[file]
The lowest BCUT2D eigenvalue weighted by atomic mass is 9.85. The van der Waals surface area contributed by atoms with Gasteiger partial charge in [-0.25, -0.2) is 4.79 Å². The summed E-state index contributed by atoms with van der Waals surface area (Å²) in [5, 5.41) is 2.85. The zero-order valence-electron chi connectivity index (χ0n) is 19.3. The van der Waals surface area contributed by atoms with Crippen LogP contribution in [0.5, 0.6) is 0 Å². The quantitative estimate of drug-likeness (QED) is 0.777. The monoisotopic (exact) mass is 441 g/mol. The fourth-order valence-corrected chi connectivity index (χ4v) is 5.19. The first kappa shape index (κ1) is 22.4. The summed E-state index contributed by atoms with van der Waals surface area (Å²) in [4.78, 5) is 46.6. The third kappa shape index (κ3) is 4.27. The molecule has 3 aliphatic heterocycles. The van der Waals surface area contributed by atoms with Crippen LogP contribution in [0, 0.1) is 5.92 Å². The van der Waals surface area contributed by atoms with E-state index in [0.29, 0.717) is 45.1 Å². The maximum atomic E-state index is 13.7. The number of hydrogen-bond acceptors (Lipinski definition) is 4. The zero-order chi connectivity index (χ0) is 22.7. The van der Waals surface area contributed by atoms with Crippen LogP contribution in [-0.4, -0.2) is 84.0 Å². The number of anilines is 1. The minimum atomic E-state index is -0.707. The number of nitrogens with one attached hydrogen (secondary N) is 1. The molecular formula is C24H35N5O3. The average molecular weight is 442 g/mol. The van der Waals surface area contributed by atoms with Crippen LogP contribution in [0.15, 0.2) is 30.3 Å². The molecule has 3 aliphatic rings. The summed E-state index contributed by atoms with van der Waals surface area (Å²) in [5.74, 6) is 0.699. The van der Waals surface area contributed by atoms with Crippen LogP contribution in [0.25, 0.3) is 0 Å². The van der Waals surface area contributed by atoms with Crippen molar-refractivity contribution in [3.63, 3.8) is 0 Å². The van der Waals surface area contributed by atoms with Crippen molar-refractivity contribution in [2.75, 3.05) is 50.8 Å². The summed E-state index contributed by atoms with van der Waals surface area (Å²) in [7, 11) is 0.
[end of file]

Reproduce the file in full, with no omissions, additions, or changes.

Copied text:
The lowest BCUT2D eigenvalue weighted by atomic mass is 9.85. The van der Waals surface area contributed by atoms with Gasteiger partial charge in [-0.25, -0.2) is 4.79 Å². The summed E-state index contributed by atoms with van der Waals surface area (Å²) in [5, 5.41) is 2.85. The zero-order valence-electron chi connectivity index (χ0n) is 19.3. The van der Waals surface area contributed by atoms with Crippen LogP contribution in [0.5, 0.6) is 0 Å². The quantitative estimate of drug-likeness (QED) is 0.777. The monoisotopic (exact) mass is 441 g/mol. The fourth-order valence-corrected chi connectivity index (χ4v) is 5.19. The first kappa shape index (κ1) is 22.4. The summed E-state index contributed by atoms with van der Waals surface area (Å²) in [4.78, 5) is 46.6. The third kappa shape index (κ3) is 4.27. The molecule has 3 aliphatic heterocycles. The van der Waals surface area contributed by atoms with Crippen LogP contribution in [0, 0.1) is 5.92 Å². The van der Waals surface area contributed by atoms with E-state index in [0.29, 0.717) is 45.1 Å². The maximum atomic E-state index is 13.7. The number of hydrogen-bond acceptors (Lipinski definition) is 4. The zero-order chi connectivity index (χ0) is 22.7. The van der Waals surface area contributed by atoms with Crippen LogP contribution in [-0.4, -0.2) is 84.0 Å². The number of anilines is 1. The minimum atomic E-state index is -0.707. The number of nitrogens with one attached hydrogen (secondary N) is 1. The molecular formula is C24H35N5O3. The average molecular weight is 442 g/mol. The van der Waals surface area contributed by atoms with Crippen LogP contribution in [0.15, 0.2) is 30.3 Å². The molecule has 3 aliphatic rings. The summed E-state index contributed by atoms with van der Waals surface area (Å²) in [5.74, 6) is 0.699. The van der Waals surface area contributed by atoms with Crippen LogP contribution in [0.25, 0.3) is 0 Å². The van der Waals surface area contributed by atoms with Crippen molar-refractivity contribution in [3.63, 3.8) is 0 Å². The van der Waals surface area contributed by atoms with Crippen molar-refractivity contribution in [2.75, 3.05) is 50.8 Å². The summed E-state index contributed by atoms with van der Waals surface area (Å²) in [7, 11) is 0.